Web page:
Every new project needs bobbins – and seriously , one can hardly have too many bobbins. This week, my goal was to clear a ton of leftover projects off of as many bobbins as possible.

So, I found this pretty, multi-colored blue/green/purple on one bobbin. I think it was leftover from a large project several years ago. I don’t have any more of the hand-dyed merino wool I originally spun this single from, so I need to come up with an alternate plan.

Hmm … maybe I could ply it with this other leftover bobbin of turquoise BFL wool? The colors would blend well and the singles look to be spun at about the same weight. This will work, but there isn’t enough on this short blue bobbin.

OK, off to dig through my stash. YES! I do have more of the turquoise fiber. So, in order to clear both these bobbins, I need to spin more turquoise onto the solid bobbin until it matches the amount on the multi-colored bobbin, then find an empty bobbin to ply them together on. Fingers crossed.

Now to search for more bobbins … hmm, this next bunch is going to be more challenging.

Bright yellow BFL (Blue-faced Leicester wool), dark forest-green Merino wool/silk blend, and medium brown … what? Mystery wool. It feels like maybe a wool/alpaca blend?

These definitely do not belong together. Keep digging …

Progress! I found a bobbin half full of a cream-color wool. Plied together with the brown wool, it created a nice brown and cream 2-ply. Another two bobbins cleared!

Deeper in my stash, I came across two full bobbins of, well, my best guess is an experiment gone wrong? This was something I had to have spun years ago since I didn’t remember it at all.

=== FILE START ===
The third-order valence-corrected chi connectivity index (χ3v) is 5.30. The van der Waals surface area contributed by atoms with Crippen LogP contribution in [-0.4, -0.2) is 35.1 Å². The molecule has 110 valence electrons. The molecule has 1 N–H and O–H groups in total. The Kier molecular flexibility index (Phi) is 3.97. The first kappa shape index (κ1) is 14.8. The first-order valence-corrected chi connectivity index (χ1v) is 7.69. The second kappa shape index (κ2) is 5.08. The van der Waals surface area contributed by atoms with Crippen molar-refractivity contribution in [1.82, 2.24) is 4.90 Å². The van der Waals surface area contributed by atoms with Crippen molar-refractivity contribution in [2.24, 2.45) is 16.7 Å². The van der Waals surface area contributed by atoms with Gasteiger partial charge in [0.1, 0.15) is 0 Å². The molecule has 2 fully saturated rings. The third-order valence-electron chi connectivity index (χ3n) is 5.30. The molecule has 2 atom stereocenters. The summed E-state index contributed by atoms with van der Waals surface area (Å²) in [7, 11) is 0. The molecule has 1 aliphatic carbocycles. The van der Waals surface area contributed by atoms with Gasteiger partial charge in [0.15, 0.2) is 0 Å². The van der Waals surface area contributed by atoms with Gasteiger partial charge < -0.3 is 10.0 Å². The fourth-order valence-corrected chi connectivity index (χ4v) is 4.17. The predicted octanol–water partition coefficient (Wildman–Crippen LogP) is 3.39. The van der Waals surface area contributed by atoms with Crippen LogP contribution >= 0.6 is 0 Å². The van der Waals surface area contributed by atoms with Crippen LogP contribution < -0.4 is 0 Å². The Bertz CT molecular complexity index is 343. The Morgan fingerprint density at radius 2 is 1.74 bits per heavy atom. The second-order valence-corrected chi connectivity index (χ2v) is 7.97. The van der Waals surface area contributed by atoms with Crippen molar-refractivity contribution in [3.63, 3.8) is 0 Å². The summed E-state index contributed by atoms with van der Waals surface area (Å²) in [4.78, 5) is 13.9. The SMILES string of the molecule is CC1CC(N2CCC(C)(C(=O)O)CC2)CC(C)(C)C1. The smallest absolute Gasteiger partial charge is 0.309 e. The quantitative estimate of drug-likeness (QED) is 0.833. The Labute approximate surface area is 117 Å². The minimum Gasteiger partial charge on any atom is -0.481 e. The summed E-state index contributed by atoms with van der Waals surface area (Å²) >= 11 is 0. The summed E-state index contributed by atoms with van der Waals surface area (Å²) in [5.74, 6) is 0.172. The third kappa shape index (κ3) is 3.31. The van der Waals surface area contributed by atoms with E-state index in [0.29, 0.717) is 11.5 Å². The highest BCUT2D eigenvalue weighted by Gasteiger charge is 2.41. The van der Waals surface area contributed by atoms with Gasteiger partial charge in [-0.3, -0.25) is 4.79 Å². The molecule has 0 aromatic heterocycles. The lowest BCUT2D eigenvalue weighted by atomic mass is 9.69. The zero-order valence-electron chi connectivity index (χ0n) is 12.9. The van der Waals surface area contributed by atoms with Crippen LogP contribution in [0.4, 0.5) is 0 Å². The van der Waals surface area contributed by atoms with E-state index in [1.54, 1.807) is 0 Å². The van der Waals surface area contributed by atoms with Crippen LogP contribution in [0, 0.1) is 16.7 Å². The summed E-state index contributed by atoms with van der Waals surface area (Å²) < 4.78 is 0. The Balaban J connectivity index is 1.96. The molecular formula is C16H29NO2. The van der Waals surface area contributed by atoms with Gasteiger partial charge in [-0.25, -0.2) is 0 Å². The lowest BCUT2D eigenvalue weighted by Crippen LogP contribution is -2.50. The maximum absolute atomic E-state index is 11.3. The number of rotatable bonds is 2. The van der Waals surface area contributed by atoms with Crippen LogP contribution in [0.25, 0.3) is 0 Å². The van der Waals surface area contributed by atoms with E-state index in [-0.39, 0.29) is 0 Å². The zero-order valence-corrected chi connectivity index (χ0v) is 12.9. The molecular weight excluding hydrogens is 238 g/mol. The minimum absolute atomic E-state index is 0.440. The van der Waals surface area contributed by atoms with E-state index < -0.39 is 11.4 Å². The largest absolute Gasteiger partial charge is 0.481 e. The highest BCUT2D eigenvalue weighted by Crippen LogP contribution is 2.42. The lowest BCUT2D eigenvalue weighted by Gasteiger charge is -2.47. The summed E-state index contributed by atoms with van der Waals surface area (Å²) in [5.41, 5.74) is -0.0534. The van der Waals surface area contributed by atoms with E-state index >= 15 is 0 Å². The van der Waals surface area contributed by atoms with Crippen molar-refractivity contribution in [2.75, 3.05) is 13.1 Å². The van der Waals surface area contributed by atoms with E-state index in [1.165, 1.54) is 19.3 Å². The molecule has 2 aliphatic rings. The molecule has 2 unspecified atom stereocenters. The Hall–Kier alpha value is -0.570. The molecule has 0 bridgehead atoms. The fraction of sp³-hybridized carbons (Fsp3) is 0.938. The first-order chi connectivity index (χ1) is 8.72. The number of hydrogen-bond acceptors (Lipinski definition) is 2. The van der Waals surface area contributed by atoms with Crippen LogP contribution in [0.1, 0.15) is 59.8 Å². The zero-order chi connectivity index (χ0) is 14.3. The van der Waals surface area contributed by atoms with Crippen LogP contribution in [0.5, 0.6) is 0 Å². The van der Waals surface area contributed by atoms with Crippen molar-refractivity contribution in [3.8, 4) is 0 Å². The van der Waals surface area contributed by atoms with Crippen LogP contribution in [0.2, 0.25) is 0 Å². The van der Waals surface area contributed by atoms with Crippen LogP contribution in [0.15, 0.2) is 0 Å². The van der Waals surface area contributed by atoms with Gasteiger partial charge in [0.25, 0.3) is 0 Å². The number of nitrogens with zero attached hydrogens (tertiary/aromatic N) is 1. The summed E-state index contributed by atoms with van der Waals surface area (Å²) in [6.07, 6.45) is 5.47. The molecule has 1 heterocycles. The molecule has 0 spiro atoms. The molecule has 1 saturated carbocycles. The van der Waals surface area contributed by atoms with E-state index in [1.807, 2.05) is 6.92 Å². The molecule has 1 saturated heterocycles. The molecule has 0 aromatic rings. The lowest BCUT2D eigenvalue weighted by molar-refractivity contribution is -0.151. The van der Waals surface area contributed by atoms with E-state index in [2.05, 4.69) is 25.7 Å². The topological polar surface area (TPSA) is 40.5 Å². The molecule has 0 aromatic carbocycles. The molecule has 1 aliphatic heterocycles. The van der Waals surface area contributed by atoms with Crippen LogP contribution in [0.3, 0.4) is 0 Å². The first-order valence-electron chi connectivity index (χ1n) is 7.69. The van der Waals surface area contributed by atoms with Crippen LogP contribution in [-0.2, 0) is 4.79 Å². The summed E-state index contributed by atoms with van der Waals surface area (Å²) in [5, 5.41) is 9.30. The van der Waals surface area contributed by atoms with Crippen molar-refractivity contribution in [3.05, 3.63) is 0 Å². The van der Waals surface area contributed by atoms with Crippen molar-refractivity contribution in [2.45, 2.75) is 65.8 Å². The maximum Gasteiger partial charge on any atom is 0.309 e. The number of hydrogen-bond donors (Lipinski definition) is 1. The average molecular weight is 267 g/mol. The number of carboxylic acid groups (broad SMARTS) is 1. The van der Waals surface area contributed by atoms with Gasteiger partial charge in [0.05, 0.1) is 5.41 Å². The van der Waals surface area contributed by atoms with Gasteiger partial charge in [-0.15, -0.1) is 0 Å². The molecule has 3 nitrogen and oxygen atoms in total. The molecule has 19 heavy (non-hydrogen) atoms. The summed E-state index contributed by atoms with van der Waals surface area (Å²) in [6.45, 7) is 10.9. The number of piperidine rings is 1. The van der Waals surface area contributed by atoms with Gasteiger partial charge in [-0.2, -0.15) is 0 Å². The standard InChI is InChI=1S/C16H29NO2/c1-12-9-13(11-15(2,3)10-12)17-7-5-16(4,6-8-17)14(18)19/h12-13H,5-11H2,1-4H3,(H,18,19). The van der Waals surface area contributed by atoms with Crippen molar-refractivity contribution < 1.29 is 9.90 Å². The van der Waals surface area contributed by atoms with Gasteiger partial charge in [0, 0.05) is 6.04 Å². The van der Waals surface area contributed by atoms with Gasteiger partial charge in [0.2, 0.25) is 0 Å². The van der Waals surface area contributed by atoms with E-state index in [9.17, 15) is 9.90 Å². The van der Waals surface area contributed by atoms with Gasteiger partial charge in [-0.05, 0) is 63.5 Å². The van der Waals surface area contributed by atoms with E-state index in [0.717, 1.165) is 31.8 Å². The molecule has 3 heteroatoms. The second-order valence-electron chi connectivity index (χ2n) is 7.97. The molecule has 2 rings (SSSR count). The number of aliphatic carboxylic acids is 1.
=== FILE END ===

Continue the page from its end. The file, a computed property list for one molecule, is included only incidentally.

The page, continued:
It looks like I plied two very different singles (possibly wool and mohair?) and I’m guessing I was attempting a new-to-me spinning or plying technique, since this doesn’t look like my usual style. Obviously, displeased with the outcome, I’d simply set the bobbins aside to deal with later.

Well, today is “later”. I need those bobbins! Out came my niddy-noddy (the tool for creating a skein from the bobbin of yarn). I now have two skeins of … hmm, art-yarn? Maybe it’ll look better after I’ve washed it and allow the twist to settle. We’ll see.

In any case, it looks like the bright canary yellow and the dark green will have to stay on their bobbins for now. The yellow will come in handy at some point, and I did find a bunch of the forest green merino/silk blend fiber, so I can spin more of that up as a future project. At least the bobbin is now with the corresponding fiber.

Now, several more bobbins later, I’ve managed to clear enough bobbins to continue contentedly spinning for the immediate future. Any last bits of stray singles have been wound onto toilet paper rolls to be stored for … whatever.

Of course, all this bobbin clearing creates yet another dilemma … what am I going to do with all this YARN?

Published by 2dachsnite

I’m a RV Sometimer (less than full time, but more than a weekend warrior) living in Alaska, with dreams of seeing the country in my RV. I am 70 years old and married, but my husband isn’t a fan of RV travel, so my journeys are mostly solo except for my navigators; dachshunds Baxter & Rhonda. I’m also a spinner of tales - and a spinner of yarn (my other passion). My spinning wheel, along with the dogs, go along on all my travels. I look forward to sharing my stories, including photos and videos, with you.

2 thoughts on “Bobbin Clearing

  1. Spinning is a dying art, and you are so blessed to have the talent and wherewithal to be able to do it! I am envious! What beautiful works of art you produce… ♥ What a great way to keep that mind and those hands busy during the long winter months!


  2. I will happily buy that luscious blue from you. It is mouth-watering! PM me with a price and your snail mail address and I will put a check in the mail!!


Leave a Reply

Fill in your details below or click an icon to log in: Logo

You are commenting using your account. Log Out /  Change )

Twitter picture

You are commenting using your Twitter account. Log Out /  Change )

Facebook photo

You are commenting using your Facebook account. Log Out /  Change )

Connecting to %s

%d bloggers like this: